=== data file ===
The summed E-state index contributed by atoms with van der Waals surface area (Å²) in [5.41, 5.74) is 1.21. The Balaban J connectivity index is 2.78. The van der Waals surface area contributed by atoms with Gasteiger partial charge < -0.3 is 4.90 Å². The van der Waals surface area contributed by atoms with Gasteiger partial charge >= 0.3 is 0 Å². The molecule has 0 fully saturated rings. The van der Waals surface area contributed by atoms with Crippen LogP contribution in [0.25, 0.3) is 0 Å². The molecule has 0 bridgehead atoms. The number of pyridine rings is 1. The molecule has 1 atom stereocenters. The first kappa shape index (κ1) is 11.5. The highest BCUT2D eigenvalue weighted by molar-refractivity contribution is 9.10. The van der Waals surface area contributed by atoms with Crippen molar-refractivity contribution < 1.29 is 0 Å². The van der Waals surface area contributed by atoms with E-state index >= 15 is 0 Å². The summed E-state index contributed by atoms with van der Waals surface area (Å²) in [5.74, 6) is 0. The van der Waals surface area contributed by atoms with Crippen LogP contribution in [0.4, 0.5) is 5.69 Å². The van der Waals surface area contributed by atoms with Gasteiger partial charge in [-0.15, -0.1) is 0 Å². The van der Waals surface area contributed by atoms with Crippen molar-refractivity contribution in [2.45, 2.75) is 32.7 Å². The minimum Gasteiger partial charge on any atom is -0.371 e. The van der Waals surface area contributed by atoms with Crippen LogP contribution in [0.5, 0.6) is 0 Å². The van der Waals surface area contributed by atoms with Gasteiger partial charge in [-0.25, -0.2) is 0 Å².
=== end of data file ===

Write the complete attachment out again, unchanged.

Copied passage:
The summed E-state index contributed by atoms with van der Waals surface area (Å²) in [5.41, 5.74) is 1.21. The Balaban J connectivity index is 2.78. The van der Waals surface area contributed by atoms with Gasteiger partial charge < -0.3 is 4.90 Å². The van der Waals surface area contributed by atoms with Gasteiger partial charge >= 0.3 is 0 Å². The molecule has 0 fully saturated rings. The van der Waals surface area contributed by atoms with Crippen LogP contribution in [0.25, 0.3) is 0 Å². The molecule has 0 bridgehead atoms. The number of pyridine rings is 1. The molecule has 1 atom stereocenters. The first kappa shape index (κ1) is 11.5. The highest BCUT2D eigenvalue weighted by molar-refractivity contribution is 9.10. The van der Waals surface area contributed by atoms with Crippen molar-refractivity contribution < 1.29 is 0 Å². The van der Waals surface area contributed by atoms with E-state index >= 15 is 0 Å². The summed E-state index contributed by atoms with van der Waals surface area (Å²) in [5.74, 6) is 0. The van der Waals surface area contributed by atoms with Crippen LogP contribution in [0.4, 0.5) is 5.69 Å². The van der Waals surface area contributed by atoms with Gasteiger partial charge in [-0.15, -0.1) is 0 Å². The van der Waals surface area contributed by atoms with Crippen molar-refractivity contribution in [2.45, 2.75) is 32.7 Å². The minimum Gasteiger partial charge on any atom is -0.371 e. The van der Waals surface area contributed by atoms with Crippen LogP contribution in [0.5, 0.6) is 0 Å². The van der Waals surface area contributed by atoms with Gasteiger partial charge in [-0.25, -0.2) is 0 Å².